Open Public Wi-Fi: How To Stay Safe

One day our systems will be built to default always to secure configurations, but we're not there yet

Larry Seltzer, Contributor

March 1, 2013

1 Min Read

Using open public Wi-Fi networks is dangerous business; if you're not careful, your communications are open to everyone else on the network. But there are ways to protect yourself. If you have the option, you should use an encrypted network. In the alternative, if you use an open, unencrypted network, use a virtual private network to protect your communications. Failing even that, be sure to use only HTTPS sessions.

When you look at a list of available Wi-Fi networks, like the one nearby, there are basically two types: those that are encrypted (with the lock icon) and those that are unencrypted.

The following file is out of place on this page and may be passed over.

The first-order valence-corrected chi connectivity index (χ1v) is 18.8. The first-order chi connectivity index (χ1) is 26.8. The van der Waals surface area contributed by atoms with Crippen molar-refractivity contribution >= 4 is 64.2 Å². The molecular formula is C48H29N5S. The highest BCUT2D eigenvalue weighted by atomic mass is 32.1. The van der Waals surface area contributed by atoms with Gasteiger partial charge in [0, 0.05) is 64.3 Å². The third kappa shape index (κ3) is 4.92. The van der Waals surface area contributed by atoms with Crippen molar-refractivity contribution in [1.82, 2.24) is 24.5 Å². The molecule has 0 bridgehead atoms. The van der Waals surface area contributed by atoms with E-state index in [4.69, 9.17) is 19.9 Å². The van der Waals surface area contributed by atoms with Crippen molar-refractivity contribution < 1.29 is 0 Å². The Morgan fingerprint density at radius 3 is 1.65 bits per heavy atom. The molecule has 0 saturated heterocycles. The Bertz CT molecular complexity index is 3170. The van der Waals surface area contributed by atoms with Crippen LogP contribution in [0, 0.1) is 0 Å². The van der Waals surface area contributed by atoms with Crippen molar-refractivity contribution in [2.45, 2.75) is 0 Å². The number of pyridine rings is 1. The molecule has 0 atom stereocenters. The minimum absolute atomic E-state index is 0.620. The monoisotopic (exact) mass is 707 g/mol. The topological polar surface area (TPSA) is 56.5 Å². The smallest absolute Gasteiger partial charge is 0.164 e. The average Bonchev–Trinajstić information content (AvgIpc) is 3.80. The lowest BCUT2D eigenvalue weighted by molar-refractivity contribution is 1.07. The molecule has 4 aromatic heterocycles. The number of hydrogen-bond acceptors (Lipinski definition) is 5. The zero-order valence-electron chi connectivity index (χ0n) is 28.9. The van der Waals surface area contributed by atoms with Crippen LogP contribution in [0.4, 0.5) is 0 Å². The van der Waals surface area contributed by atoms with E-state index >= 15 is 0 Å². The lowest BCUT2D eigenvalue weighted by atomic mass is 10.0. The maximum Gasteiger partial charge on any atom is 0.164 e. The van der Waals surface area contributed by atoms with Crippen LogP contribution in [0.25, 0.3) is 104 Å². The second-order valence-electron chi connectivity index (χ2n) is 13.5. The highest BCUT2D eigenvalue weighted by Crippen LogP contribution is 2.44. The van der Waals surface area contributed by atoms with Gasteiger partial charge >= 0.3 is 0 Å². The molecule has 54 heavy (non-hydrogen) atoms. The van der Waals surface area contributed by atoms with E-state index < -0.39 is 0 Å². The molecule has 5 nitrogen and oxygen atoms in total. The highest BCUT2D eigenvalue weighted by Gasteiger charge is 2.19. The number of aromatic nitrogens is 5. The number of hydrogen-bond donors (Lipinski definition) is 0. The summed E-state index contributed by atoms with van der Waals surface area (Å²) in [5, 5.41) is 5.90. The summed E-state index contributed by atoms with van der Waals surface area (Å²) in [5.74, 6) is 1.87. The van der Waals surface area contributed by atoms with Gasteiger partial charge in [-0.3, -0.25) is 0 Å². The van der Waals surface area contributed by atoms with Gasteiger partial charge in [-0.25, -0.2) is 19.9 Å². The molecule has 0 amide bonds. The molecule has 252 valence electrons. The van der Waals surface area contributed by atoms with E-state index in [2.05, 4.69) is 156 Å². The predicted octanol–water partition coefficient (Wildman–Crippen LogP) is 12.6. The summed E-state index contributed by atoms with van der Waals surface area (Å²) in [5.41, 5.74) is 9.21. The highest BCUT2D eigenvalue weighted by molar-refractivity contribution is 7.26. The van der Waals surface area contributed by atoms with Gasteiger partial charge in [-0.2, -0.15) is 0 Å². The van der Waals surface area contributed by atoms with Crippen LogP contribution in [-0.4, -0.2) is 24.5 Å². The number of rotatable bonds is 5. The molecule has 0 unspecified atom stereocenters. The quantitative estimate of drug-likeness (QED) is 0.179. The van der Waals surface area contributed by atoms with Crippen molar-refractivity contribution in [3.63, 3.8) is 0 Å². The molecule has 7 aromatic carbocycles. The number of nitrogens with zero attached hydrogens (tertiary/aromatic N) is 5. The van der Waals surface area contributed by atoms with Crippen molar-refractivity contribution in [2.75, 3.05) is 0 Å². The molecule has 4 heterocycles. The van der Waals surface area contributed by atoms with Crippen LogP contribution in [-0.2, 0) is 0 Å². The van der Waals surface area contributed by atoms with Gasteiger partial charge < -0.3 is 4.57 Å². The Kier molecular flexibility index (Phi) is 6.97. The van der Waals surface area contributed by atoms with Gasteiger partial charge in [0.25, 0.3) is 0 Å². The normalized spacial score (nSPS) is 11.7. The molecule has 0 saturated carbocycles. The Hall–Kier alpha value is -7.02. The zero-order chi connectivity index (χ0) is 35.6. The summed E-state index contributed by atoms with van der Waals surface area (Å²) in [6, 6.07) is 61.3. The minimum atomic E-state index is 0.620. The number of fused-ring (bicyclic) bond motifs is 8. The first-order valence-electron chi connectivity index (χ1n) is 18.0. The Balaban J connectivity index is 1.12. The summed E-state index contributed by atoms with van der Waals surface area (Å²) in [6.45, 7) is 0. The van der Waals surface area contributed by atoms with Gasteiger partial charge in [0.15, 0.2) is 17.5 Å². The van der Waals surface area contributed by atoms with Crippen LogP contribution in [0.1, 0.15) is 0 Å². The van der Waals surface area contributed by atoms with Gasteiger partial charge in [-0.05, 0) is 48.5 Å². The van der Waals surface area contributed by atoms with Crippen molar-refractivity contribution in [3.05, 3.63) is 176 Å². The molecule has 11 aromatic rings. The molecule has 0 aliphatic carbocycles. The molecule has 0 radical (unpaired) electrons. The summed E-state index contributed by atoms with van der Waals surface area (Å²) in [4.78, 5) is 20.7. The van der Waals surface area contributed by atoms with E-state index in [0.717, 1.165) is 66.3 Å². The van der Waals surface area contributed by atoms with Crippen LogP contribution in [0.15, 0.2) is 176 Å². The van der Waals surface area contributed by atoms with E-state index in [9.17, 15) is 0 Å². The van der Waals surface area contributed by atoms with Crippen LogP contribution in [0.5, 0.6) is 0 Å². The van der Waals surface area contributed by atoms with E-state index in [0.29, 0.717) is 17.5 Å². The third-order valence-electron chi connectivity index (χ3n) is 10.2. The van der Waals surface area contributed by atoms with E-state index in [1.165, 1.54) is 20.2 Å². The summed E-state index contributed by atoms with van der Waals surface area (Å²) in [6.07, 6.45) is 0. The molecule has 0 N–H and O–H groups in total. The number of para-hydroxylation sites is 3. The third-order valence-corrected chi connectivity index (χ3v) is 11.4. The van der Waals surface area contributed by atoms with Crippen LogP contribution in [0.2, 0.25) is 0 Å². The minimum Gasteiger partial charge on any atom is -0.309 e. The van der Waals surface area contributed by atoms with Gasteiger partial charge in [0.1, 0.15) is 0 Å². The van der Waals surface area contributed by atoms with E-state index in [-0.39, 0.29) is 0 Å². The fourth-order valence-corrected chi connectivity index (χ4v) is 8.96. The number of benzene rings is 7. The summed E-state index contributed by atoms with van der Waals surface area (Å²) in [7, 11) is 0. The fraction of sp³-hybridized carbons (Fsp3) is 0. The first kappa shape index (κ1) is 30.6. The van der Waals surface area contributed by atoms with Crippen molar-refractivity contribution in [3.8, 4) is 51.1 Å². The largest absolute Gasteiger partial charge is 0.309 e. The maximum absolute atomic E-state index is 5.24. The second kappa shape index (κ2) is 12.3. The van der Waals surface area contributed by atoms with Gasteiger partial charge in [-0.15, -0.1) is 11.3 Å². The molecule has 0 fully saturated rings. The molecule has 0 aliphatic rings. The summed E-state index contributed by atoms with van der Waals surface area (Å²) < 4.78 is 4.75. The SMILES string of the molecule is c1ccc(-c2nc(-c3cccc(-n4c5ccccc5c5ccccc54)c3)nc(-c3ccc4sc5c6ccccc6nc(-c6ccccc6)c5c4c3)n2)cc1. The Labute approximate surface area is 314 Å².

If you connect to an unencrypted network all of your traffic is open for all the world to see, unless you take other measures to encrypt it. On such a network, all users can see all other users' traffic. Worse still, other users can hijack your session and communicate with the website you were on as if they were you, or redirect your computer to a site you didn't intend to visit. These attacks, while not strictly new at the time, were made widely known by the release of Firesheep, which made it easy to do.

Read the full article here.

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Larry Seltzer


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